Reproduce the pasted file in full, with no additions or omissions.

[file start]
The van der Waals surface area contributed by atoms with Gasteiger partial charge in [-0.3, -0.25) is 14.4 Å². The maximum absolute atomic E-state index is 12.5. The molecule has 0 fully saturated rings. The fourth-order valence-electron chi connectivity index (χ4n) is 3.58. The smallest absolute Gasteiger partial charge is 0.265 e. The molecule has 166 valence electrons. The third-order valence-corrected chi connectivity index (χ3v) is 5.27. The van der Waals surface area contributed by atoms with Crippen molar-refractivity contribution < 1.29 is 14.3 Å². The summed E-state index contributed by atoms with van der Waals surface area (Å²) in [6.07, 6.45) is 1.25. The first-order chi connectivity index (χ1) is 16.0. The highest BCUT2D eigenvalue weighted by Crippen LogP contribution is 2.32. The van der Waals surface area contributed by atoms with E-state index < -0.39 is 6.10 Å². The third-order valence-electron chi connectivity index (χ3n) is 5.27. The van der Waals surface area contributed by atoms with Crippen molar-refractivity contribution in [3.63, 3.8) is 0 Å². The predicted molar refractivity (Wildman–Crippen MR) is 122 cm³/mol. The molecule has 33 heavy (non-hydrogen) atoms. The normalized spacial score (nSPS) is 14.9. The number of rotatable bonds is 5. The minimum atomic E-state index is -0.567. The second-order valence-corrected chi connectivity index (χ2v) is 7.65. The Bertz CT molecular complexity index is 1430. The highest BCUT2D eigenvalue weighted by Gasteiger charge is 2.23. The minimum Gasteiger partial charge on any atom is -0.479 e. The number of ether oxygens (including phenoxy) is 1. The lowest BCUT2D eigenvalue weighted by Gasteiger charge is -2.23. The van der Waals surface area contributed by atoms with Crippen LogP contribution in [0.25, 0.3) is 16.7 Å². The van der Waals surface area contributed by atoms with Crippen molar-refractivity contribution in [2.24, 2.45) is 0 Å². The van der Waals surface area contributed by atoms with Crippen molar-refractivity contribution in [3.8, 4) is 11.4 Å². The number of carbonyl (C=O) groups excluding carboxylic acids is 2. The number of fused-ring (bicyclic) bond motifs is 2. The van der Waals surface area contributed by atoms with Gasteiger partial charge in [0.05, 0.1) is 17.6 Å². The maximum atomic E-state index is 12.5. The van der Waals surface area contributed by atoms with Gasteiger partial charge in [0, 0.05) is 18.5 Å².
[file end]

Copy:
The van der Waals surface area contributed by atoms with Gasteiger partial charge in [-0.3, -0.25) is 14.4 Å². The maximum absolute atomic E-state index is 12.5. The molecule has 0 fully saturated rings. The fourth-order valence-electron chi connectivity index (χ4n) is 3.58. The smallest absolute Gasteiger partial charge is 0.265 e. The molecule has 166 valence electrons. The third-order valence-corrected chi connectivity index (χ3v) is 5.27. The van der Waals surface area contributed by atoms with Crippen molar-refractivity contribution < 1.29 is 14.3 Å². The summed E-state index contributed by atoms with van der Waals surface area (Å²) in [6.07, 6.45) is 1.25. The first-order chi connectivity index (χ1) is 16.0. The highest BCUT2D eigenvalue weighted by Crippen LogP contribution is 2.32. The van der Waals surface area contributed by atoms with E-state index < -0.39 is 6.10 Å². The third-order valence-electron chi connectivity index (χ3n) is 5.27. The van der Waals surface area contributed by atoms with Crippen molar-refractivity contribution in [3.63, 3.8) is 0 Å². The predicted molar refractivity (Wildman–Crippen MR) is 122 cm³/mol. The molecule has 33 heavy (non-hydrogen) atoms. The normalized spacial score (nSPS) is 14.9. The number of rotatable bonds is 5. The minimum atomic E-state index is -0.567. The second-order valence-corrected chi connectivity index (χ2v) is 7.65. The Bertz CT molecular complexity index is 1430. The highest BCUT2D eigenvalue weighted by Gasteiger charge is 2.23. The minimum Gasteiger partial charge on any atom is -0.479 e. The number of ether oxygens (including phenoxy) is 1. The lowest BCUT2D eigenvalue weighted by Gasteiger charge is -2.23. The van der Waals surface area contributed by atoms with Crippen LogP contribution in [0.25, 0.3) is 16.7 Å². The van der Waals surface area contributed by atoms with Crippen molar-refractivity contribution in [2.24, 2.45) is 0 Å². The van der Waals surface area contributed by atoms with Crippen molar-refractivity contribution in [3.8, 4) is 11.4 Å². The number of carbonyl (C=O) groups excluding carboxylic acids is 2. The number of fused-ring (bicyclic) bond motifs is 2. The van der Waals surface area contributed by atoms with Gasteiger partial charge in [0.05, 0.1) is 17.6 Å². The maximum atomic E-state index is 12.5. The van der Waals surface area contributed by atoms with Gasteiger partial charge in [0, 0.05) is 18.5 Å².